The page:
Carole stopped by. When Steve kissed her, he dampened her face with his sweat. The windows were closed so that dust wouldn't contaminate the wet finish.
Minutes after she left, a pilot light on the stove that Steve thought had been snuffed out ignited the vapors. The explosion shattered windows and blackened the walls, ceiling and floor.
To escape the fire, Steve threw himself down the stairs and dragged himself out a door. A third of his body had third-degree burns; his face had what looked like a! n angry sunburn.
At University Hospital, a team of nine doctors - Steve had done the floors of several of the medical staff caring for him - said he needed skin grafts and physical therapy, but he had a 90 percent chance of a full recovery.
"I thought, "Finally I get some time with him - he's going to need me,"' Carole said, weeping as she recalled the memory.
But Steve gently told her he wanted a closed casket, topped with that picture of himself riding his tractor.
On Sept. 1, he went into cardiac arrest. His children, then ages 21 to 28, several relatives and friends, and all his employees gathered to say goodbye.
"We were hysterical," Carole said. "It was just horrible. Something out of a nightmare. Everybody was crying."
Steve had built his business from scratch, buying his first set of used tools when he and Carole were newlyweds in 1970. Since then, the LeBeaus had taken their vacations only in winter - the warmer months were the busiest for the business. If the home telephone rang, everything! stopped - supper, the movie, the bedtime story - because that caller could be a customer.
On Christmas Day, Steve would open gifts and make french toast, then head out to finish a job. He had a talent for remembering clients' names, even 20 years later. His hobby was planting 42 acres of sweet corn near Brewerton, then giving most of it away at harvest time.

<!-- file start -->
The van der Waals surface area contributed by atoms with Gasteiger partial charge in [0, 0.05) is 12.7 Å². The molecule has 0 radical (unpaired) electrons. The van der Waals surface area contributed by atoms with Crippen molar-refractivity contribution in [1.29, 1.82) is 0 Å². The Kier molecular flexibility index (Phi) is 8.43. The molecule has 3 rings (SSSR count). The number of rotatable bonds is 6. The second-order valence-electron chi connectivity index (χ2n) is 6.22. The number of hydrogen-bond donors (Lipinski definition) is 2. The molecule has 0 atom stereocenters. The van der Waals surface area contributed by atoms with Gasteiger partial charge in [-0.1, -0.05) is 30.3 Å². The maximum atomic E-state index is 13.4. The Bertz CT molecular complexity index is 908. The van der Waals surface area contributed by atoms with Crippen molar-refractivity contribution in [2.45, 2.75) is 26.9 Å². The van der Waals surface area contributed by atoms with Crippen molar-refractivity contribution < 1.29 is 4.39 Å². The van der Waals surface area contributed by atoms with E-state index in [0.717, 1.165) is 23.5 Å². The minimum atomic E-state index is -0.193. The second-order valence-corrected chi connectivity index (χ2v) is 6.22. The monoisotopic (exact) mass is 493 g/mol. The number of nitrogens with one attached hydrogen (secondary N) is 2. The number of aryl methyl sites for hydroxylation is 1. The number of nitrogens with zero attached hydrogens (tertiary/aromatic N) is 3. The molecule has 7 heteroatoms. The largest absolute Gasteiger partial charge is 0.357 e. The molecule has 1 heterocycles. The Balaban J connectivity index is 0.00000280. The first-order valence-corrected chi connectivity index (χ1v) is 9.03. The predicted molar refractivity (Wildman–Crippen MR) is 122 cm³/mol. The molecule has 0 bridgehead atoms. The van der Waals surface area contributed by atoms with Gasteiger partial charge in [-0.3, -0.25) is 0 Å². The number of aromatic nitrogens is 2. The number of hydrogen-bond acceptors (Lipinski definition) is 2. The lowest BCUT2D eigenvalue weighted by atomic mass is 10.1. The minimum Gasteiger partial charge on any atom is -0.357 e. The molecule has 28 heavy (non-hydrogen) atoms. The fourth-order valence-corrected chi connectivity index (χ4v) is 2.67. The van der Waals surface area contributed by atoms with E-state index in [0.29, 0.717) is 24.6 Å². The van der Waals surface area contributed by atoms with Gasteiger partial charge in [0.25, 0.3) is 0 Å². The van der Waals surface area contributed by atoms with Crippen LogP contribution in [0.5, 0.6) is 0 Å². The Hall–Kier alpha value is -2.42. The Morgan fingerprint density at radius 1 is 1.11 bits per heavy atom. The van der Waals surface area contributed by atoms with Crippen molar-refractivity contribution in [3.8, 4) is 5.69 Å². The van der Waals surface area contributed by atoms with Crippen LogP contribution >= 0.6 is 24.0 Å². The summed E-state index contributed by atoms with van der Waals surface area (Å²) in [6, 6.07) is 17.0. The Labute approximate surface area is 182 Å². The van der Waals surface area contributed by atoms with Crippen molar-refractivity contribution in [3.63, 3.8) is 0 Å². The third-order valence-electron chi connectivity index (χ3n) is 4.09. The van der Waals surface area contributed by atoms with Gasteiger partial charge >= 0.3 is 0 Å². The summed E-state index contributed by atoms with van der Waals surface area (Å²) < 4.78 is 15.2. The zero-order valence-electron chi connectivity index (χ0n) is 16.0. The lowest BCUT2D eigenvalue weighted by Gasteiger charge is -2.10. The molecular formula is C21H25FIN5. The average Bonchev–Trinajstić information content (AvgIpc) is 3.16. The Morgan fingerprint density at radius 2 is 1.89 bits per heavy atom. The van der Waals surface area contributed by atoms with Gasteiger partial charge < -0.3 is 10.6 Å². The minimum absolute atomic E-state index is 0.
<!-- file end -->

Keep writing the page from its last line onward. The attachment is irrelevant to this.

At the hospital, the LeBeaus, in shock, gathered in a conference room. Steve and Carole's son, Bill, spoke up.
Carole recalled his words: "I know we miss Dad, but sometimes people never really know their parents. We had a parent that was a gift - we knew he loved us. The time he spent with us was quality time. Some people never get that in their lives."
It gave the family the strength to keep going.
The first time Carole had to give a customer an estimate, she was shaking all over. Before, she'd always been behind the scenes, answering the telephone and doing paperwork. The most hand! s-on work she'd done was to deliver materials to a job site, sometimes with four children in tow.
The friendliness of Central New Yorkers comforted her.
Now she's never without a tape measure in her pocket. She has perfected her style of dress - professional but not intimidating. She knows what to do when a customer answers the door in boxer shorts, expecting a man. She doesn't hesitate to lay out a cost estimate on the spot, explaining that she'll need 50 percent up front, 50 percent at the end.
None of her workers, paid $12 to $20 an hour, uses alcohol-based lacquers, only nonflammable polyurethane products.
Steve and Carole's daughter, Angela LeBeau-Britschge, is the operations manager, and her husband, John Britschge, does accounting and floor work. The Britschges are purchasing a 25 percent share of the company from Carole.
Carole's nephew, Jesse McKenna, and an in-law, George Balintfy, do floor work. Steve and Carole's daughters, Susan Patsos and Nicole Hanna, have helped out over the years.
Bill has! branched out into floor refinishing in North Carolina.
"There's no happy ending - we just go on," said Bill, who named his own son Steven William LeBeau II. "We're just continuing what he would want us to do."